Wednesday, December 31, 2003

Boldly Going Where Everyoneís Been Before

Regular readers will by now have figured out that Iím a big olí Science Fiction Geek. Now, us SFGs come in all manner of shapes and sizes, from the bookish, quiet hard-SFGs who can devourer whole mass market paper pack editions of the Uplift Series in one sitting to the socially inept, Hellboy T-shirt wearing Comix-SFGs who can quote Jack Kirby and know the episode numbers of old Simpsonís episodes. There are the Tolkienites, who have had mainstream exposure of late, thanks to the admirable work of Peter Jackson (and company) and the scary and all too dour Randroid-Heinelin SFGs who stalk cyberspace like some cyborg with half-baked political science theses programmed into the computer chip implanted in their brains.

Iím none of these. Iím more amorphous.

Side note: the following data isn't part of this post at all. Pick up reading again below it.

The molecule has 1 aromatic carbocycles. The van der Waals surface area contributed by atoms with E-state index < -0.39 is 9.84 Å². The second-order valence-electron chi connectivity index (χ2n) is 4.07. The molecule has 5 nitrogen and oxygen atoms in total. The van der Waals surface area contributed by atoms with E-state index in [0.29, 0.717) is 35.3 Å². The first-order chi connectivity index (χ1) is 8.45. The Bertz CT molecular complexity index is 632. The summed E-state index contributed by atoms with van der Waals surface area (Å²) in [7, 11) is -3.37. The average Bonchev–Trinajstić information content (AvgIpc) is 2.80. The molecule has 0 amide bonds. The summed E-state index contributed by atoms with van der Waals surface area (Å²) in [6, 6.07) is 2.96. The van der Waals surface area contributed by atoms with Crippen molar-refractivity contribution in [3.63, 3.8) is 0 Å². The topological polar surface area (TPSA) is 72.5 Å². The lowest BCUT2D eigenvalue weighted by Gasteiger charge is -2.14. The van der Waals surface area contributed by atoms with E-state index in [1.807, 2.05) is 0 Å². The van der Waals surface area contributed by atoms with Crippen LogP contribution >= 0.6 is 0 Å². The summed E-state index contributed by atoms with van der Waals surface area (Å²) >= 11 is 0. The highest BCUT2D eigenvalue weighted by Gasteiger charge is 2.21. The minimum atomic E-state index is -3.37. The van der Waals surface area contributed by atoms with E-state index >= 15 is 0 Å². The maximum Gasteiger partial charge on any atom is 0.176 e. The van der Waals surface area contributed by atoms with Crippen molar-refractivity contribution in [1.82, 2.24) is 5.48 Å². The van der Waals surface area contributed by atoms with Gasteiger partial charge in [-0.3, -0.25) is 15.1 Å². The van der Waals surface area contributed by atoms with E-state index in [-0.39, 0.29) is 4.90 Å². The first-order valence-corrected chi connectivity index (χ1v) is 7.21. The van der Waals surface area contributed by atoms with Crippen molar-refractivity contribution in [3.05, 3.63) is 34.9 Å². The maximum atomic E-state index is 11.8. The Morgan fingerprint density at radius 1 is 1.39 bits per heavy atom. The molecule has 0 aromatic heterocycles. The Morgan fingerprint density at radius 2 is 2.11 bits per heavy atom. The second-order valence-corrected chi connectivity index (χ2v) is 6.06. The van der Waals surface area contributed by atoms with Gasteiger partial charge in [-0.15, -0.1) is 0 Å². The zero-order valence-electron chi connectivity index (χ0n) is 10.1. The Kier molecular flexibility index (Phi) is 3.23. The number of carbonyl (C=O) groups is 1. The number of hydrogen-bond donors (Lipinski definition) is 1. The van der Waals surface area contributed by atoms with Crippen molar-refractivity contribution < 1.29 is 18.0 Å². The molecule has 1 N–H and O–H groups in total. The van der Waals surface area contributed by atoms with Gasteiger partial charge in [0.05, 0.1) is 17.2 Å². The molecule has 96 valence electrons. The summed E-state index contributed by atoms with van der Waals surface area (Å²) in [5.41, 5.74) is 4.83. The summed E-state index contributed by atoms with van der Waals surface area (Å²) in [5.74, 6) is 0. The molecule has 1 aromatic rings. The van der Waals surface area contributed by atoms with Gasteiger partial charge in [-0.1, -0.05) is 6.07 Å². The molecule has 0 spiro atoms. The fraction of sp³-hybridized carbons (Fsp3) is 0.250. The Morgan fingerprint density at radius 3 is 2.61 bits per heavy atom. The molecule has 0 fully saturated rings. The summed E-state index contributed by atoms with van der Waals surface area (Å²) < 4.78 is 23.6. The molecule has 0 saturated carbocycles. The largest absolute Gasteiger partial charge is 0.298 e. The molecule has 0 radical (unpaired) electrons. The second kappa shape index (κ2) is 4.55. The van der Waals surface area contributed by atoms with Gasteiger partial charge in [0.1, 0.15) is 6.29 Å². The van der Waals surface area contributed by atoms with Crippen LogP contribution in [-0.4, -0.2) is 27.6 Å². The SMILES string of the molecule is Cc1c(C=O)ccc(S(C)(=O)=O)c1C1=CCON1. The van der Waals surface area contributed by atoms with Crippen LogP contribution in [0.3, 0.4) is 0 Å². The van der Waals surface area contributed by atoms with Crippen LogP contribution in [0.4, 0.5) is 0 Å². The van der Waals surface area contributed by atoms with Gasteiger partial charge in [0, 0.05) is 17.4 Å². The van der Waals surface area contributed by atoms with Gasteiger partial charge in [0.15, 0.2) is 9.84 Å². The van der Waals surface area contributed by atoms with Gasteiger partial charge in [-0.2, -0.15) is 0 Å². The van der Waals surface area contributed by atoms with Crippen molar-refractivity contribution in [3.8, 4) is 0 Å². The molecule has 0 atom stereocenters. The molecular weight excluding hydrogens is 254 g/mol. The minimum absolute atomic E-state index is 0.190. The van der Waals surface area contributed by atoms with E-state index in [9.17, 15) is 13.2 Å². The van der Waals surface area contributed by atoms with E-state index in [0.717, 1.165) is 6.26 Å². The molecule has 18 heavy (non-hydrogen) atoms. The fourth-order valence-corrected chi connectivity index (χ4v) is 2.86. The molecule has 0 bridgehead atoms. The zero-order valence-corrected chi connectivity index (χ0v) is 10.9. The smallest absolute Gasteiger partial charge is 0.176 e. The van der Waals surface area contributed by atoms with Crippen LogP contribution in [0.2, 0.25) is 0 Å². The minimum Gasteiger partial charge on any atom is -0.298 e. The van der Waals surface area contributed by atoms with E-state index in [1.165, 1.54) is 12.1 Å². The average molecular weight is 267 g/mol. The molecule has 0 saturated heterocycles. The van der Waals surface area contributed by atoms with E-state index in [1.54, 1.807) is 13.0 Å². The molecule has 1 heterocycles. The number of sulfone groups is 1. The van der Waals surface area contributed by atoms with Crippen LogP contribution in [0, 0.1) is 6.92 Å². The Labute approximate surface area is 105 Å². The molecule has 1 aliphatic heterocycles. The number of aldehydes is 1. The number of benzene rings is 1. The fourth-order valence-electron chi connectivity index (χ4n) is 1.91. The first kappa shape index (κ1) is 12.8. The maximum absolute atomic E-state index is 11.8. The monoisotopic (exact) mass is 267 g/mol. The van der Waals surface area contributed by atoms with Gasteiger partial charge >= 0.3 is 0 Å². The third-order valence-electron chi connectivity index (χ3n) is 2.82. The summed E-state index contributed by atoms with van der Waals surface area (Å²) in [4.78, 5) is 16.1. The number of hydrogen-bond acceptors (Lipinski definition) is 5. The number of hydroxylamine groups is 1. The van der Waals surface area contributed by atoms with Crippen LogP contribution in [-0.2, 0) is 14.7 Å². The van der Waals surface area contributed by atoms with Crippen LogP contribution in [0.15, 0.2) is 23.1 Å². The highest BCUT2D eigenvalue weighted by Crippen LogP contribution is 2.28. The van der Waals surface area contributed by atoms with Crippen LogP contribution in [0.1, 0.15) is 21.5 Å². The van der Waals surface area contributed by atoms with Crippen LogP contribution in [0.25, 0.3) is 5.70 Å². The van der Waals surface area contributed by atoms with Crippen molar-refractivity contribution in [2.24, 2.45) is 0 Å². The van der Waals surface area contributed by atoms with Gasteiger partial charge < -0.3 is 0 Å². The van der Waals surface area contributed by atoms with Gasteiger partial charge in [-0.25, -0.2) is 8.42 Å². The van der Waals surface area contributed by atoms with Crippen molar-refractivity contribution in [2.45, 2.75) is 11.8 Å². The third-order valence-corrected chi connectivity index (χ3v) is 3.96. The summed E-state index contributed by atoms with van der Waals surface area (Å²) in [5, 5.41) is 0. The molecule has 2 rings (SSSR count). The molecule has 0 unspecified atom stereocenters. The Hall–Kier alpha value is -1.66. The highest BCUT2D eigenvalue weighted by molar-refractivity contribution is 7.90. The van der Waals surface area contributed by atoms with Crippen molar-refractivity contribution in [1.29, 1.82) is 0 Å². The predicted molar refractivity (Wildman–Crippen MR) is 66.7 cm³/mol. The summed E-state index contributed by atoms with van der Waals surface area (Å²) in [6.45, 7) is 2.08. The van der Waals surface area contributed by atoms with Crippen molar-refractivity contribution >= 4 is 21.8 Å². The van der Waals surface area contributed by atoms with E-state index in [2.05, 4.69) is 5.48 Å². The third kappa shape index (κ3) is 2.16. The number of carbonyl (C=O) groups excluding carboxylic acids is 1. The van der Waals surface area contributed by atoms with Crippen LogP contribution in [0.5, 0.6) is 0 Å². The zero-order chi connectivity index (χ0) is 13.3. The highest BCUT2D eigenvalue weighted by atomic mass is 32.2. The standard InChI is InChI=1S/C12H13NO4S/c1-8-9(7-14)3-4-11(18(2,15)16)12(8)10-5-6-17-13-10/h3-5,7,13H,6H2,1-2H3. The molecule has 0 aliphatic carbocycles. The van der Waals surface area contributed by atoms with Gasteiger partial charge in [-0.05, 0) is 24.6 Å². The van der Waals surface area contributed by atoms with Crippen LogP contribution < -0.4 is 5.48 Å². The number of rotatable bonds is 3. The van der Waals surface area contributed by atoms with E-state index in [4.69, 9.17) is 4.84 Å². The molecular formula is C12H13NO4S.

I like Neil Gaimanís books because he can write convincing, psychologically compelling characters but has no allegiance to realism. In other words, heís fun to read and doesnít take himself or his ideas seriously.

Much to my wifeís dismay, I like to watch Godzilla movies. Even I canít explain why, though I suspect it has something to do with primal sci-fi archetypes involving atomic bombs, dinosaurs and moth worshipping fairies.

Robert Anton Wilsonís brand of esoteric conspiracy theory, politics, the occult and scatological humor has definitely influenced the way I look at the world and Iím forever indebted to him (and the late Robert Shea) for writing the single greatest science fiction novel of all time, Illuminatus!.

Tangentially related to the Godzilla fixation is my love of old fifties B Sci-Fi movies such as The Day the Earth Stood Still, Anything with Ray Harryhausan monsters, like Jason and the Argonauts, Sinbad movies and The Beast From 20,000 Fathoms.